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I adjusted your question from asking about "a" protagonist to "the" protagonist, since, within one written work or play, there is generally only one protagonist. Just to be sure you understand what the term protagonist means, I've included a link below. In short, this Enotes link describes the protagonist as:
the main character...around whom the events of the narrative's plot revolve and with whom the audience is intended to share the most empathy. In the theatre of Ancient Greece, three actors played all of the main dramatic roles in a tragedy; the leading role was played by the protagonist.
So, being a term that originated in drama, it is especially potent when describing the main character of a play, especially a tragedy. This particular protagonist is often referred to as the tragic hero.
In Othello, there are clues before his first entrance in Act I, scene ii, that give the audience the impression that Othello is the play's protagonist -- the title of the play for one. Also, in Act I, scene i, all of the ruckus between Brabantio, Iago and Roderigo is about the actions of Othello, and Iago sets his role as villain (or antagonist to Othello) up:
Though I do hate [Othello], as I do hell's pains,
Yet, for necessity of present life,
I must show out a flag and sign of love.
Act I, scene ii is the first entrance of Othello. He does set up, in this scene, some of the reasons he is the protagonist in his first speech, which begins at line 13:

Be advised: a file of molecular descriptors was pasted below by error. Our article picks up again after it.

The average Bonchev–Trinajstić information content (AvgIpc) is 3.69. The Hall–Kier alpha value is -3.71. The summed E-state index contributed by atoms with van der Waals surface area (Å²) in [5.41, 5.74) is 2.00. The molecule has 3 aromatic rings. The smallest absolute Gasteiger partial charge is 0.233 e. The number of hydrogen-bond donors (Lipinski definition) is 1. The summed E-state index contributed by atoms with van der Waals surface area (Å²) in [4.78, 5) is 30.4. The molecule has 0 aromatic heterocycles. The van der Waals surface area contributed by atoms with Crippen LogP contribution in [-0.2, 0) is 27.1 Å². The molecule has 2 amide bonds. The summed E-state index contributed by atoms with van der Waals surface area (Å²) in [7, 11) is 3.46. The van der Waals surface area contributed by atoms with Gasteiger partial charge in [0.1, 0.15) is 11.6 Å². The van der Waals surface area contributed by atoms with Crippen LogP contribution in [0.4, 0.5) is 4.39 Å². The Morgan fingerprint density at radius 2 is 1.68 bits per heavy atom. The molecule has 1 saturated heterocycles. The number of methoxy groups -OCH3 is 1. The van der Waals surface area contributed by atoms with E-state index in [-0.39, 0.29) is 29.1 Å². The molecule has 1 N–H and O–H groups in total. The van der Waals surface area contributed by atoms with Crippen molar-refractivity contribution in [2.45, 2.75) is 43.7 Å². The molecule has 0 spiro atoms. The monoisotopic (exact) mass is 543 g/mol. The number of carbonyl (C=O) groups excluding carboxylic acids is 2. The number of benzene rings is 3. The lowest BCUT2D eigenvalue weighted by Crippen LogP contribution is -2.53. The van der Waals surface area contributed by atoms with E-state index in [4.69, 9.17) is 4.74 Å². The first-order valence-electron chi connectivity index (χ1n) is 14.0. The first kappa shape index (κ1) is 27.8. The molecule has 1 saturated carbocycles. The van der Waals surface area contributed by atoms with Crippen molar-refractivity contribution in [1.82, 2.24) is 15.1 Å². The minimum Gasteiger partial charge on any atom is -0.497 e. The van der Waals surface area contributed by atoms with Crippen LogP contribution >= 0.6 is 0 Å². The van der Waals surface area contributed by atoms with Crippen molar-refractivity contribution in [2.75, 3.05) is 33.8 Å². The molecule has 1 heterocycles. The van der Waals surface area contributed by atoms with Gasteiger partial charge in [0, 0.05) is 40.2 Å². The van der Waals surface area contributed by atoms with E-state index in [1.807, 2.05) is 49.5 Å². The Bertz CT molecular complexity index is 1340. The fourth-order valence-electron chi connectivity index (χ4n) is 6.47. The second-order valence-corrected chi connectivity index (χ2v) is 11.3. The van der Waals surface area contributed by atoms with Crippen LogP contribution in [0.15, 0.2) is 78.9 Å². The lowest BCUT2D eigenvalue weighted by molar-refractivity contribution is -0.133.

My services, which I have done the signiory
Shall out-tongue his complaints...
Which, when I know that boasting is an honour
I shall provulgate...
So, in these few opening lines, he has described himself as a man whose deeds can out-speak any man's complaint against him. Yet, he has managed in the same moment to make sure that he doesn't sound boastful, saying that when "boasting" becomes "an honour," he's prepared to go on and on about all his fabulous deeds. And at line 30:
My parts, my title, and my perfect soul
Shall manifest me rightly.
So, Othello is set up as a very noble and highly regarded man, one who seems to be without fault. And though the upshot of the scene is that he is taken into custody to defend himself against the charge that he has stolen Brabantio's daughter, he has acquitted himself a virtuous and noble man, a clear set up for the audience to witness his downfall as a classic tragic hero or protagonist.
And yet, I don't think you can make a case for this one scene "making" him the protagonist. It is the play as a whole that does that.
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